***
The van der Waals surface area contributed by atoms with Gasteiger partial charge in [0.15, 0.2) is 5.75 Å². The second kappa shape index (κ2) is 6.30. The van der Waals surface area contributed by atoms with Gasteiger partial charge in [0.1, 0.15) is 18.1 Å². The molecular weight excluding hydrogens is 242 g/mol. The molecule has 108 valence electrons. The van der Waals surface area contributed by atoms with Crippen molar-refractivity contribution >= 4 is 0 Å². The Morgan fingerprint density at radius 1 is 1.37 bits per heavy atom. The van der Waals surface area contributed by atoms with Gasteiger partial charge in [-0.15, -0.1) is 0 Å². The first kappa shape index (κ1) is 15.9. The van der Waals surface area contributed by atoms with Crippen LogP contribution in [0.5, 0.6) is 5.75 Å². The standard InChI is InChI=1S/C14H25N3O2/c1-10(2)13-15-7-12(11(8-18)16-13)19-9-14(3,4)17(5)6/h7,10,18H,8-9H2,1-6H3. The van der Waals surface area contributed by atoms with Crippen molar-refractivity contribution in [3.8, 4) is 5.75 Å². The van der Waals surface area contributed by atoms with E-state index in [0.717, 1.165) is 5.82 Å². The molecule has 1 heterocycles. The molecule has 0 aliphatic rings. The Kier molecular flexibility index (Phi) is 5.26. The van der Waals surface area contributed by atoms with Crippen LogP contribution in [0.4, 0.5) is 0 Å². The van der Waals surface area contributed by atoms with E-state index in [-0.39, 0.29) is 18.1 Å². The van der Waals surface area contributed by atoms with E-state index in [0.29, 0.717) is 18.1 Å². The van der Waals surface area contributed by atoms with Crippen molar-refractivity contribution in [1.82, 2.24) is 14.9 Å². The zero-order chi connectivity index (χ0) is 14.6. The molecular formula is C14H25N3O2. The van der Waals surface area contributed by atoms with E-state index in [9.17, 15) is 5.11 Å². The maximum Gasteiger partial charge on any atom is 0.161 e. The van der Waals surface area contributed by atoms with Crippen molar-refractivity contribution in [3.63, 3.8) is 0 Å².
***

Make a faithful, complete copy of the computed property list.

The van der Waals surface area contributed by atoms with Gasteiger partial charge in [0.15, 0.2) is 5.75 Å². The second kappa shape index (κ2) is 6.30. The van der Waals surface area contributed by atoms with Gasteiger partial charge in [0.1, 0.15) is 18.1 Å². The molecular weight excluding hydrogens is 242 g/mol. The molecule has 108 valence electrons. The van der Waals surface area contributed by atoms with Crippen molar-refractivity contribution >= 4 is 0 Å². The Morgan fingerprint density at radius 1 is 1.37 bits per heavy atom. The van der Waals surface area contributed by atoms with Gasteiger partial charge in [-0.15, -0.1) is 0 Å². The first kappa shape index (κ1) is 15.9. The van der Waals surface area contributed by atoms with Crippen LogP contribution in [0.5, 0.6) is 5.75 Å². The standard InChI is InChI=1S/C14H25N3O2/c1-10(2)13-15-7-12(11(8-18)16-13)19-9-14(3,4)17(5)6/h7,10,18H,8-9H2,1-6H3. The van der Waals surface area contributed by atoms with Crippen molar-refractivity contribution in [3.8, 4) is 5.75 Å². The van der Waals surface area contributed by atoms with E-state index in [0.717, 1.165) is 5.82 Å². The molecule has 1 heterocycles. The molecule has 0 aliphatic rings. The Kier molecular flexibility index (Phi) is 5.26. The van der Waals surface area contributed by atoms with Crippen LogP contribution in [0.4, 0.5) is 0 Å². The van der Waals surface area contributed by atoms with E-state index in [-0.39, 0.29) is 18.1 Å². The van der Waals surface area contributed by atoms with E-state index in [0.29, 0.717) is 18.1 Å². The van der Waals surface area contributed by atoms with Crippen molar-refractivity contribution in [1.82, 2.24) is 14.9 Å². The zero-order chi connectivity index (χ0) is 14.6. The molecular formula is C14H25N3O2. The van der Waals surface area contributed by atoms with E-state index in [9.17, 15) is 5.11 Å². The maximum Gasteiger partial charge on any atom is 0.161 e. The van der Waals surface area contributed by atoms with Crippen molar-refractivity contribution in [3.63, 3.8) is 0 Å².